Philosophical Conundrum or Just a Myth?  

lonelyinny5 43M/41F
131 posts
7/20/2006 10:20 pm
Philosophical Conundrum or Just a Myth?

Did you ever have a friend with whom you had awesome sex? A guy or gal who you decided you would share a "no-strings" sexual relationship with but enjoyed spending time with one another as well? You think and see the world through similar vantage points; share the same twisted sense of logic and find humour in the same things other find strange or not funny at all. To further add to the complexity, you have this sexual chemistry that is unbelievable. You get turned on by the same things, that others may not like and the physcial attraction and chemistry between you, whilst totally inexplicable, is undeniable.

Contrary to most male egos, the brain is the largest sex organ we human's have. For most mature people, really good sex will be based on attraction which originates from within your brain. Whilst an attractive appearance is the first thing that will catch your attention if they don't have an attractive personality and aren't up to par with your intellectual and professional standards then chances are you'll be turned off and move along to the next sexy person who catches your fancy. Research shows that the one common "thing" that both men and woman report as most important characteristic in a potential mate is an "attractive personality". What comprises an attractive personality to one person may be grotesque to another. The personality you find attractive is composed of overt characteristics (ie appearance), subtle nuances (ie personality traits) and even miniscual molecular signals which others may see or process but for some reason, probably a combination of both environment and genetics, your brain processes as positively reinforcing thus releasing pleasure hormones in pleasure centers in your brain leading to the end net result we call "attraction".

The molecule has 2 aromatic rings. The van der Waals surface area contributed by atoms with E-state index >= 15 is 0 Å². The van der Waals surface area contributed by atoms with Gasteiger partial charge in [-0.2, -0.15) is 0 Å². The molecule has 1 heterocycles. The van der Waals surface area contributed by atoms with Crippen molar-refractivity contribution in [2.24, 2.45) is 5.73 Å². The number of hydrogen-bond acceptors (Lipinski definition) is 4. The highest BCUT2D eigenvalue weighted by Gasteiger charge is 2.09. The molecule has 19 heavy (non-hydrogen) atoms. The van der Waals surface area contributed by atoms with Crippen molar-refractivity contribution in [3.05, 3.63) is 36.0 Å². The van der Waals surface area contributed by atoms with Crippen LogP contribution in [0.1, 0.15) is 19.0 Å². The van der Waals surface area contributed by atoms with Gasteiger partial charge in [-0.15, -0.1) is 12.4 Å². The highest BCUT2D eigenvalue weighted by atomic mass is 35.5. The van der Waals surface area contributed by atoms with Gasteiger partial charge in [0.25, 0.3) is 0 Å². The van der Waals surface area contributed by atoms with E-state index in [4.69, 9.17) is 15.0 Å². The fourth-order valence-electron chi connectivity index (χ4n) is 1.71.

To have great sex with someone then, we need not only be physically attracted to someone but we also need to be mentally attracted to them as well. So, if we wind up with someone who is physically, mentally, intellectually even biochemically what we are looking for then how do we maintain an emotional distance as well? Isn't it natural to enjoy and desire to spend time with a person we have so many strong connections with? And why would people intentionally deny this connection?

I suppose then this is what I call a timeless conundrum. When you find a lover with whom you have great sex chances are you are not only attracted to them physically but in other deeper ways too, ie mentally, spiritually, intellectually etc. That said, is it really realistic to think we can truly maintain an emotional distance from someone whilst being close to them in so many other important ways?

Then when emotions begin to get in the way, what do you do if a relationship isn't possible (ie Romeo and Juliet who were forbidden love because of rivaling families or translating in 2006 lingo, cultural differences which sadly but realistically keep lovers apart)? Do you continue to enjoy the most of the time you can have with each other or do you end it in an attempt to spare one another from eventual heartbreak? In the end, is it possible to have a relationship that is truly physically satisfying and expect there not to be any emotional connection? Or is the idea of a truly no-strings attached friendship not a conundrum then but simply just a myth?

Searching for my fairytale: Passion & intimacy tied together in a warm, wonderful friendship

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